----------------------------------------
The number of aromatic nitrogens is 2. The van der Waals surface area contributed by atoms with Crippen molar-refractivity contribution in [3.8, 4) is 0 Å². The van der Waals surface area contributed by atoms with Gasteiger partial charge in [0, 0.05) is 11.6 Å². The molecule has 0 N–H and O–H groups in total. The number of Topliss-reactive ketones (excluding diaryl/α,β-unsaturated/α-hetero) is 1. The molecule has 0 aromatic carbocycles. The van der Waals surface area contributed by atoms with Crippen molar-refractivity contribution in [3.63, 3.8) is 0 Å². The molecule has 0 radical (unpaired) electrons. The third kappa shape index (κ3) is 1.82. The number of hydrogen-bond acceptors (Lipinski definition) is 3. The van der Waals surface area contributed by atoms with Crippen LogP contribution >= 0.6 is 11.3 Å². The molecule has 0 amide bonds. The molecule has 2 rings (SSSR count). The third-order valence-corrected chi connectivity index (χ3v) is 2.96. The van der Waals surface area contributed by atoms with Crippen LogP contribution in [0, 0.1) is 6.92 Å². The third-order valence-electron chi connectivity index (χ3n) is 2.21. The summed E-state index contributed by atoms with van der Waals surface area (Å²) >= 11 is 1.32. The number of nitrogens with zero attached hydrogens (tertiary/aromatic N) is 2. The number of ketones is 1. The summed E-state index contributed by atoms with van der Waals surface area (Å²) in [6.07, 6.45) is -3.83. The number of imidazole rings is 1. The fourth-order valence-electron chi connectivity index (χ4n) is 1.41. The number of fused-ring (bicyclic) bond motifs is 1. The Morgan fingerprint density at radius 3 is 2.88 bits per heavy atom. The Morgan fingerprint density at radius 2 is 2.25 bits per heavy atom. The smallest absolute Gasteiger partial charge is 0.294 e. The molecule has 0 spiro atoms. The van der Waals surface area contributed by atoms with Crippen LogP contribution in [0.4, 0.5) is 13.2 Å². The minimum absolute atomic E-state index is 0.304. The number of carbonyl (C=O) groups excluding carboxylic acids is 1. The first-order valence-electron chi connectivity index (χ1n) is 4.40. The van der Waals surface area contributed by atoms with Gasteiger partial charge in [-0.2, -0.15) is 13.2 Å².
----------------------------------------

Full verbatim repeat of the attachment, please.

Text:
The number of aromatic nitrogens is 2. The van der Waals surface area contributed by atoms with Crippen molar-refractivity contribution in [3.8, 4) is 0 Å². The van der Waals surface area contributed by atoms with Gasteiger partial charge in [0, 0.05) is 11.6 Å². The molecule has 0 N–H and O–H groups in total. The number of Topliss-reactive ketones (excluding diaryl/α,β-unsaturated/α-hetero) is 1. The molecule has 0 aromatic carbocycles. The van der Waals surface area contributed by atoms with Crippen molar-refractivity contribution in [3.63, 3.8) is 0 Å². The molecule has 0 radical (unpaired) electrons. The third kappa shape index (κ3) is 1.82. The number of hydrogen-bond acceptors (Lipinski definition) is 3. The van der Waals surface area contributed by atoms with Crippen LogP contribution >= 0.6 is 11.3 Å². The molecule has 0 amide bonds. The molecule has 2 rings (SSSR count). The third-order valence-corrected chi connectivity index (χ3v) is 2.96. The van der Waals surface area contributed by atoms with Crippen LogP contribution in [0, 0.1) is 6.92 Å². The third-order valence-electron chi connectivity index (χ3n) is 2.21. The summed E-state index contributed by atoms with van der Waals surface area (Å²) >= 11 is 1.32. The number of nitrogens with zero attached hydrogens (tertiary/aromatic N) is 2. The number of ketones is 1. The summed E-state index contributed by atoms with van der Waals surface area (Å²) in [6.07, 6.45) is -3.83. The number of imidazole rings is 1. The fourth-order valence-electron chi connectivity index (χ4n) is 1.41. The number of fused-ring (bicyclic) bond motifs is 1. The Morgan fingerprint density at radius 3 is 2.88 bits per heavy atom. The Morgan fingerprint density at radius 2 is 2.25 bits per heavy atom. The smallest absolute Gasteiger partial charge is 0.294 e. The molecule has 0 spiro atoms. The van der Waals surface area contributed by atoms with Crippen LogP contribution in [0.4, 0.5) is 13.2 Å². The minimum absolute atomic E-state index is 0.304. The number of carbonyl (C=O) groups excluding carboxylic acids is 1. The first-order valence-electron chi connectivity index (χ1n) is 4.40. The van der Waals surface area contributed by atoms with Gasteiger partial charge in [-0.2, -0.15) is 13.2 Å².